Book Review: Daughter of the Forest


Daughter of the Forest (Sevenwaters #1)
by Juliet Marillier
411 pages
First published in April 1999, by Tor Books

Sorcha is the seventh child and only daughter of the Lord of Sevenwaters and though her mother died at her birth and left her without female companionship, Sorcha’s brothers adore and protect her. She is the light of their lives, and she loves them just as fiercely. But when their besotted father brings home a new wife, Sorcha and her brothers know their lives have taken a turn for the worse. Lady Oonagh is as wicked as she is beautiful and when she becomes pregnant she is determined to make her child the ruler of the mystical land of Sevenwaters. She lays a curse upon the brothers, which Sorcha barely escapes. Aided by the Fair Folk, Sorcha finds refuge in the forest and discovers a way to free her brothers from the curse: she must weave six shirts from a stinging plant and cannot utter a word while doing so. Nor can she tell her story in any way, whether by voice, writing, or sign. To do so means her brothers will be lost to her forever.

But when Sorcha is taken by enemy forces and brought to a land far from her own, she discovers that her task will take her down a road darker than she expected and that in this strange land, her heart’s desire may be far different from what she ever thought it would be.

Daughter of the Forest, the debut novel from New Zealand-born author Juliet Marillier, is based upon European folklore and set in Ireland during the Viking era, when alliances between neighbors were shaky at best, cemented only by the greater threat from across the sea. In Marillier’s legendary Ireland, the mist-shrouded forests and rocky hills become a place of deeper magic, where ancient beliefs combine with the encroaching Christian faith, and where the Fair Folk– the faeries of old– still wander the woods and influence the lives of the people who live there, sometimes for good and sometimes for ill.

As Sorcha is beloved of the Fair Folk, they protect her in her time of need, though even the Lady of the Forest cannot overturn the curse laid upon her brothers. That work falls upon Sorcha. And it is work, for she much harvest the stinging starwort, turn its fibrous spines into thread, weave the fabric, and then sew the shirts, all without uttering a sound.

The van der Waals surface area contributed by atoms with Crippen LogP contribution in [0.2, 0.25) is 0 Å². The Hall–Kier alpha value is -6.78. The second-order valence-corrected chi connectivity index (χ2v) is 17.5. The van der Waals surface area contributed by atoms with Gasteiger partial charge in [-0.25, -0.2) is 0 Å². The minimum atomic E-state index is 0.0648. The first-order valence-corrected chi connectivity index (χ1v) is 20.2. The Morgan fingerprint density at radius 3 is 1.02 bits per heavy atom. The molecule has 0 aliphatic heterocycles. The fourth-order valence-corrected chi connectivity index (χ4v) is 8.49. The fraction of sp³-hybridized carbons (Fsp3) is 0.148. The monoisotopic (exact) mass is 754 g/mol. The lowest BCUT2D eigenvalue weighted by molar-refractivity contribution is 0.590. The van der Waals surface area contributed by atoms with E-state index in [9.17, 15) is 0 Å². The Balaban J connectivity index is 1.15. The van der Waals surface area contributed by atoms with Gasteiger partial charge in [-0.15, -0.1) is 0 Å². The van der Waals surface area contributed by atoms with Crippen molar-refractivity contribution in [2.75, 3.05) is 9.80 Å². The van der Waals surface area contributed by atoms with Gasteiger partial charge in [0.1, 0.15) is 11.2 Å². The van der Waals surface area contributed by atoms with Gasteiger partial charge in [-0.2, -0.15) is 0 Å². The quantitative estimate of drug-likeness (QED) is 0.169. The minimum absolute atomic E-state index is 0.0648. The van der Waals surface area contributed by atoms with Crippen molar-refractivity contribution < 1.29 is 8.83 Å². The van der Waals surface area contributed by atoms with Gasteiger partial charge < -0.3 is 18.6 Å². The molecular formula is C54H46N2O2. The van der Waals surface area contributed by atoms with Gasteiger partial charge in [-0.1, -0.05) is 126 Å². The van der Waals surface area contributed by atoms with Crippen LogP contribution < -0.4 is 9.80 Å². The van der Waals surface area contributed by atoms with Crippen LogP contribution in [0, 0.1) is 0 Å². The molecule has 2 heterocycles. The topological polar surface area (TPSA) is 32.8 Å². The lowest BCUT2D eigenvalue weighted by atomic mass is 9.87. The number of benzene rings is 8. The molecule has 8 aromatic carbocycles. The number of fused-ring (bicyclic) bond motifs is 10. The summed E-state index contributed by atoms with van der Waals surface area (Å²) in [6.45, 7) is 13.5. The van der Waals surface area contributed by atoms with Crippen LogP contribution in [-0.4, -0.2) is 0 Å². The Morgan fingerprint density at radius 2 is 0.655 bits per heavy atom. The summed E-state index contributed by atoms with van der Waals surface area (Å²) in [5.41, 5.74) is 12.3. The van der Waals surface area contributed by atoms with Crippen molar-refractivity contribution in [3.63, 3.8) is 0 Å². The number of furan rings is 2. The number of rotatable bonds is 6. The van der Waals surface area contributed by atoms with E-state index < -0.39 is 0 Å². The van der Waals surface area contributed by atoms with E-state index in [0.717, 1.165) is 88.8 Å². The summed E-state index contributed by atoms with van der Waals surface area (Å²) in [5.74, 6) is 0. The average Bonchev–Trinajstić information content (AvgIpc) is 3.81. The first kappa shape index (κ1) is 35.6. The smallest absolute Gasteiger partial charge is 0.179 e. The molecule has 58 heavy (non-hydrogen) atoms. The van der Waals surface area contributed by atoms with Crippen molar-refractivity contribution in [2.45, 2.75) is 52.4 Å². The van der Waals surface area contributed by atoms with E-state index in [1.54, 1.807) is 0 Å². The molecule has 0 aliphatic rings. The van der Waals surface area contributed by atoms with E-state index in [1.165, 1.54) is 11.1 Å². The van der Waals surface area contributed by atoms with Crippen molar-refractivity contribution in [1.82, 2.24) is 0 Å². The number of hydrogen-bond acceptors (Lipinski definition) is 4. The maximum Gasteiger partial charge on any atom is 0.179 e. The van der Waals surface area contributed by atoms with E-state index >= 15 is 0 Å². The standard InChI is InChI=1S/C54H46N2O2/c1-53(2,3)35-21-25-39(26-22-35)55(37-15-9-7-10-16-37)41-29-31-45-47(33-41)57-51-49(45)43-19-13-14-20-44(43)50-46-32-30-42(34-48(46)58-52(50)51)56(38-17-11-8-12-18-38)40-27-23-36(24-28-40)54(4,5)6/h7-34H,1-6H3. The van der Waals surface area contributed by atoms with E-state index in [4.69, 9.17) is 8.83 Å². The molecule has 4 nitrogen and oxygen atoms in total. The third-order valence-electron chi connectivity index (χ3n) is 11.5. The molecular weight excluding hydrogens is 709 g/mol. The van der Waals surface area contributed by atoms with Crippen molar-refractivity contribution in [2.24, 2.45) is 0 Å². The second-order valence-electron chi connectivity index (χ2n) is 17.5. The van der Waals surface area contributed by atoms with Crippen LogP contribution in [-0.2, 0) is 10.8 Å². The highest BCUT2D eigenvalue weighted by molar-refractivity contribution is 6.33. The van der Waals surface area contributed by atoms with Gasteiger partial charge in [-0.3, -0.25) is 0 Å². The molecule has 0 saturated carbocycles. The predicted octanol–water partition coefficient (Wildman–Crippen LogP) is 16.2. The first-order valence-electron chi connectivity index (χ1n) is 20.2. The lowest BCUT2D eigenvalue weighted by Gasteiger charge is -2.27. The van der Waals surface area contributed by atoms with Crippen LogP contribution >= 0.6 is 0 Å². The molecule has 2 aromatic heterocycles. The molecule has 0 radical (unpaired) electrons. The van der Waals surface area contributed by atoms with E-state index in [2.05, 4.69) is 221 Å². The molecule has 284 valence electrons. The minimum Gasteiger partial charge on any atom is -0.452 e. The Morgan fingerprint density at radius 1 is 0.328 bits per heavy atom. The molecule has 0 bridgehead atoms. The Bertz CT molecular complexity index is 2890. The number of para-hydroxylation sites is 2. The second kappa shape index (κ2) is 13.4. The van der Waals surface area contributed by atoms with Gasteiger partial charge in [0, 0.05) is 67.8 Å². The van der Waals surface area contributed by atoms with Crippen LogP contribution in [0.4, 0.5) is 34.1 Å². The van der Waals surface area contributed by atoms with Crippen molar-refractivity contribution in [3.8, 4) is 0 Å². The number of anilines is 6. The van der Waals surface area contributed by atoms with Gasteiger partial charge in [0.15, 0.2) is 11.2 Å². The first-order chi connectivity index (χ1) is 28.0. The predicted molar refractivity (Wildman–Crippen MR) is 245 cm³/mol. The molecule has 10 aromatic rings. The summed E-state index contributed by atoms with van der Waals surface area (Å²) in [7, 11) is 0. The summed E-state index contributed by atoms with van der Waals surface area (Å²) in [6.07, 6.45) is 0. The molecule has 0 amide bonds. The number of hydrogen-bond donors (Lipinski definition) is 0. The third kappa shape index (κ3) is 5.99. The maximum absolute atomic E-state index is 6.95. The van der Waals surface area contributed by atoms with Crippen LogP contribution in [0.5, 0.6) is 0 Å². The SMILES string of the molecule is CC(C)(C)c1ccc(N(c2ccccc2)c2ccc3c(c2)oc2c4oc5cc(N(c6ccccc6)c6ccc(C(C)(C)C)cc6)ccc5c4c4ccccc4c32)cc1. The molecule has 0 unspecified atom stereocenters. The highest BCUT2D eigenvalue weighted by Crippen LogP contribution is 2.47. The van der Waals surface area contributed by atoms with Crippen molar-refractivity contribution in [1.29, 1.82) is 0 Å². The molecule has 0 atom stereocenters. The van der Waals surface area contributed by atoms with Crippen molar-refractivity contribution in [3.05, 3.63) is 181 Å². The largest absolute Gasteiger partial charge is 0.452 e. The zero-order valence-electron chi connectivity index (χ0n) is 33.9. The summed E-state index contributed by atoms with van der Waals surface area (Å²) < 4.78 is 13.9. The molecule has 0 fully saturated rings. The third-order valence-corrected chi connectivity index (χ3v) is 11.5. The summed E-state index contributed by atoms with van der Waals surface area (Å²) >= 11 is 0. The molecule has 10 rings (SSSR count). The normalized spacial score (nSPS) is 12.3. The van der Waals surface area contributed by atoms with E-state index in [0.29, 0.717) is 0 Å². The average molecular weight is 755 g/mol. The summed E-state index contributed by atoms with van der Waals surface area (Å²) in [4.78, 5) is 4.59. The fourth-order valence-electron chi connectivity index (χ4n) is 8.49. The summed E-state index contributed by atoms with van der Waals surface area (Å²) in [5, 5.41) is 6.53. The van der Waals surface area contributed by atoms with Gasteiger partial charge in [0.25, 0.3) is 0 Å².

“Perhaps I was stupid to believe I could lift the spell. Too many stories, you might say, a head too full of old tales, where it’s just a matter of completing the tasks, and then the hero wins his heart’s desire. But I was not that foolish, even then. I had once told Simon he could make his tale end any way he liked. but this was not strictly true. I set my path straight ahead; but there were others that influenced its course, that diverted and changed and confused it. And as the Firest Lady had warned me, even at the start it would be very hard. Far harder than I had believed it could be when I had first listened white-faced to her description of my task.”

It is the requirement of Sorcha’s silence that makes the story so poignant and her struggle so difficult. As a healer who held to her people’s traditions and stories, Sorcha is accustomed to using storytelling as part of the healing process. Tales of lovers who persevere and heroes who refuse to give up are as vital to her patients’ healing process as the herbs she gives them. Stripping the storyteller, then, of everything up to and including the ability to say her own name is particularly cruel. As human beings, we are the culmination of the stories we tell ourselves. What becomes of us when we are unable to give voice to our stories? Sorcha must endure death and hardship in silence. When she is taken to a faraway land, she is given a new name, must deal with the gossip of the household’s women, and resist the lustful advances of an odious man. Because she cannot speak, Sorcha’s identity among her new home rests on what those around her want to believe about her.

In this, Daughter of the Forest tells more than just Sorcha’s story. Tales of women being silenced are older than the hills and continue today. Sorcha’s inability to tell her story is nothing new to women who have been interrupted, talked over, had their professions Mansplained to them, or more sinisterly, been attacked or murdered for speaking up. Though not every woman will go through such harrowing experiences as Sorcha, we have all undoubtedly wished to be heard and believed. It is because of this that Sorcha’s silence is ultimately redeemed that the ending is so satisfying. Her love, her work, her sacrifice, and her silence do not go unrewarded. Though she never lifts a sword or strikes a blow, Sorcha’s perseverance and quiet strength make her the strongest character of them all.

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